Cardiovascular Regulatory Mechanism – Programmed Research
|Research Subject||A02-1 Changes in the Cardiovascular Regulatory Mechanism due to Gravitational Variations and Confinement|
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Previous studies have revealed that a substantial change occurs in the circulatory regulatory mechanism when a human experiences spaceflight. The circulatory system is separately regulated by a variety of regulatory mechanisms, in cerebral, ocular, coronary, and peripheral circulations; these separate regulatory actions cooperate together to maintain homeostasis as a whole. Changes in Space are complex and affect each mechanism differently. Furthermore, these changes may be induced by several factors, such as exposure to microgravity during a stay in Space, exposure to hypergravity during flights to and from Space, reduced exercise while in Space (decrease in physical activity), and stress due to confinement.
However, isolating one specific factor in an experiment in Space is difficult. For instance, consider gravitational variation. When dealing with a broad range of gravitational variations from microgravity (μG) to the gravity of Earth (1 G) and hypergravity (for example, 2 G), it is not immediately clear what kinds of characteristic features [linear (i.e. first-degree), U-shaped curve, or S-shaped curve] the dose-dependent variation of the circulatory regulatory mechanism would exhibit.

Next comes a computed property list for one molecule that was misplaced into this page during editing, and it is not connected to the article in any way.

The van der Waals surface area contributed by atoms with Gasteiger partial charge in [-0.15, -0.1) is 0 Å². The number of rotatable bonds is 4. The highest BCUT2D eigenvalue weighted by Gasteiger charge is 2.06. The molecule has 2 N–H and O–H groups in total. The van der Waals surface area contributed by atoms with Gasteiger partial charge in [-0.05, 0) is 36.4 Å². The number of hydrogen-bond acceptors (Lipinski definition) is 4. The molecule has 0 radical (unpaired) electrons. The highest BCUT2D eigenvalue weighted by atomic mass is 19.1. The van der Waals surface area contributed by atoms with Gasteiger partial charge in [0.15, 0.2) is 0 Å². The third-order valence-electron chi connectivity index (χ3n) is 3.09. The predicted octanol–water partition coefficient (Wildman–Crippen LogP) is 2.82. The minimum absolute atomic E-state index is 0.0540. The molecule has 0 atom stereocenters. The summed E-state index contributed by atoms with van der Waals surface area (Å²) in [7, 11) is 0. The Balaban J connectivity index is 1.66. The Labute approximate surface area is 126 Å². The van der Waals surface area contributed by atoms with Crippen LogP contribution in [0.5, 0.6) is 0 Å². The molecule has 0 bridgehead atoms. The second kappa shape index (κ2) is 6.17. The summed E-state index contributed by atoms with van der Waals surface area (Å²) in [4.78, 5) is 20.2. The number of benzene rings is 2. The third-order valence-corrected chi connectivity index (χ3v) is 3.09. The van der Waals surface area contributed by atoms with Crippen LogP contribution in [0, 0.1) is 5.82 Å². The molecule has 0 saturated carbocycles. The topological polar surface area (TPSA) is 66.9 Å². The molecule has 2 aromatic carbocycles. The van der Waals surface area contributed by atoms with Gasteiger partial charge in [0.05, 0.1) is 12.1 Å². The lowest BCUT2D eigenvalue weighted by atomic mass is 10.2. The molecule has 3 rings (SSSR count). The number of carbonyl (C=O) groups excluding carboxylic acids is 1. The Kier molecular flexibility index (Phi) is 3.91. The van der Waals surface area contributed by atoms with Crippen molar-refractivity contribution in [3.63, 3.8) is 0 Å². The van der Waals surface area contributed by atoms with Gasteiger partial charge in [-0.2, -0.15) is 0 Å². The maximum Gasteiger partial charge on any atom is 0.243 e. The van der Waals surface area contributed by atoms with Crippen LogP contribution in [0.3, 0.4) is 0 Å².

In this Programmed Research, which aims to extend studies in Space and similar special environments toward basic medical sciences, we will conduct experiments isolating three major factors affecting the circulatory regulatory mechanism (gravitational variation, reduced exercise, stress due to confinement, etc.) and assess the changes in the circulatory regulatory mechanism by organ due to each factor. Our objective is to elucidate a comprehensive picture of the changes that occur in the circulatory regulatory mechanism.
More specifically, we will assess the changes in the circulatory regulatory mechanism of subjects in different experiments: (1) varying gravity experiments using a centrifugal artificial gravity generator, (2) bed rest and supplemental exercise application experiments, and (3) stress experiments using JAXA’s confinement experiment facilities. We will further examine how these are related to other changes due to microgravity or stress in biological systems in collaboration and data sharing with other Programmed and Proposed Research groups.